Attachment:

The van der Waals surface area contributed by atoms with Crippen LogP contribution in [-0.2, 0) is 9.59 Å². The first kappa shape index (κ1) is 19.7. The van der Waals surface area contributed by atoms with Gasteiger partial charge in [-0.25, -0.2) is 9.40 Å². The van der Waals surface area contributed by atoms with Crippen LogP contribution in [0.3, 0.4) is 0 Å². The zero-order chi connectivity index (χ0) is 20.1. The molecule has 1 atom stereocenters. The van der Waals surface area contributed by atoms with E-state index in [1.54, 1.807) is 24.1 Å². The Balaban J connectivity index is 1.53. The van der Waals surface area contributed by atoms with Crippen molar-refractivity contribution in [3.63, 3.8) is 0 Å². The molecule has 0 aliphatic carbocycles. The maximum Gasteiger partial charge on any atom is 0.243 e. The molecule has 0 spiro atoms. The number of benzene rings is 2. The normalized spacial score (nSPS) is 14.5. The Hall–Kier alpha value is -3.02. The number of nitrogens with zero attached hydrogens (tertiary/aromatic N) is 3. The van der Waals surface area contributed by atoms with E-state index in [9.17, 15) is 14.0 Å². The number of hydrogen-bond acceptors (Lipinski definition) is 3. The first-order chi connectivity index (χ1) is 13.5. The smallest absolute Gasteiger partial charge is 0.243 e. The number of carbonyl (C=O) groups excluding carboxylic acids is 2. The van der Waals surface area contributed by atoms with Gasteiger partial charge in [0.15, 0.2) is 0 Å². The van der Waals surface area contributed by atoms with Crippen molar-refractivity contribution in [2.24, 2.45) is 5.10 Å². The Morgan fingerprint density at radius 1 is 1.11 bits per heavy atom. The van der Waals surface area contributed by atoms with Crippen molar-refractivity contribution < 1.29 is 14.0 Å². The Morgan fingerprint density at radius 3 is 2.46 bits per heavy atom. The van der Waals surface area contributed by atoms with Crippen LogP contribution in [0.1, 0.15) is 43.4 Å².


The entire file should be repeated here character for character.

The van der Waals surface area contributed by atoms with Crippen LogP contribution in [-0.2, 0) is 9.59 Å². The first kappa shape index (κ1) is 19.7. The van der Waals surface area contributed by atoms with Gasteiger partial charge in [-0.25, -0.2) is 9.40 Å². The van der Waals surface area contributed by atoms with Crippen LogP contribution in [0.3, 0.4) is 0 Å². The zero-order chi connectivity index (χ0) is 20.1. The molecule has 1 atom stereocenters. The van der Waals surface area contributed by atoms with E-state index in [1.54, 1.807) is 24.1 Å². The Balaban J connectivity index is 1.53. The van der Waals surface area contributed by atoms with Crippen molar-refractivity contribution in [3.63, 3.8) is 0 Å². The molecule has 0 aliphatic carbocycles. The maximum Gasteiger partial charge on any atom is 0.243 e. The molecule has 0 spiro atoms. The number of benzene rings is 2. The normalized spacial score (nSPS) is 14.5. The Hall–Kier alpha value is -3.02. The number of nitrogens with zero attached hydrogens (tertiary/aromatic N) is 3. The van der Waals surface area contributed by atoms with E-state index in [9.17, 15) is 14.0 Å². The number of hydrogen-bond acceptors (Lipinski definition) is 3. The first-order chi connectivity index (χ1) is 13.5. The smallest absolute Gasteiger partial charge is 0.243 e. The number of carbonyl (C=O) groups excluding carboxylic acids is 2. The van der Waals surface area contributed by atoms with Gasteiger partial charge in [0.15, 0.2) is 0 Å². The van der Waals surface area contributed by atoms with Crippen molar-refractivity contribution in [2.24, 2.45) is 5.10 Å². The Morgan fingerprint density at radius 1 is 1.11 bits per heavy atom. The van der Waals surface area contributed by atoms with Crippen molar-refractivity contribution < 1.29 is 14.0 Å². The Morgan fingerprint density at radius 3 is 2.46 bits per heavy atom. The van der Waals surface area contributed by atoms with Crippen LogP contribution in [0.1, 0.15) is 43.4 Å².